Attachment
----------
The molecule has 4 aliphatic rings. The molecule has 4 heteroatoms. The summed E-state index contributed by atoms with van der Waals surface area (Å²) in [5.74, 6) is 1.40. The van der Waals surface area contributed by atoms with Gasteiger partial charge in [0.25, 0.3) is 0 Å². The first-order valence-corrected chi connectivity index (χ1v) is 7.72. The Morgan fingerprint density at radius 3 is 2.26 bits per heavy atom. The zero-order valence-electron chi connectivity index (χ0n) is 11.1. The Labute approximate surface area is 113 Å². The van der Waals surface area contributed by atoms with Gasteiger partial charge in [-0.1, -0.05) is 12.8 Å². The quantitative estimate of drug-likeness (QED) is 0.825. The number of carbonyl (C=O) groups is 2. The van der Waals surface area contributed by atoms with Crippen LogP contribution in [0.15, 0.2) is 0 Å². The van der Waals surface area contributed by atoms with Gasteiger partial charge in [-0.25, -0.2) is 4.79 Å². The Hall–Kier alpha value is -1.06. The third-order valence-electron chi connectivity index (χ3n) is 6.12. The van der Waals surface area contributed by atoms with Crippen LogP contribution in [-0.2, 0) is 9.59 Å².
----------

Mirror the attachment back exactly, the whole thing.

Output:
The molecule has 4 aliphatic rings. The molecule has 4 heteroatoms. The summed E-state index contributed by atoms with van der Waals surface area (Å²) in [5.74, 6) is 1.40. The van der Waals surface area contributed by atoms with Gasteiger partial charge in [0.25, 0.3) is 0 Å². The first-order valence-corrected chi connectivity index (χ1v) is 7.72. The Morgan fingerprint density at radius 3 is 2.26 bits per heavy atom. The zero-order valence-electron chi connectivity index (χ0n) is 11.1. The Labute approximate surface area is 113 Å². The van der Waals surface area contributed by atoms with Gasteiger partial charge in [-0.1, -0.05) is 12.8 Å². The quantitative estimate of drug-likeness (QED) is 0.825. The number of carbonyl (C=O) groups is 2. The van der Waals surface area contributed by atoms with Crippen LogP contribution in [0.15, 0.2) is 0 Å². The van der Waals surface area contributed by atoms with Gasteiger partial charge in [-0.25, -0.2) is 4.79 Å². The Hall–Kier alpha value is -1.06. The third-order valence-electron chi connectivity index (χ3n) is 6.12. The van der Waals surface area contributed by atoms with Crippen LogP contribution in [-0.2, 0) is 9.59 Å².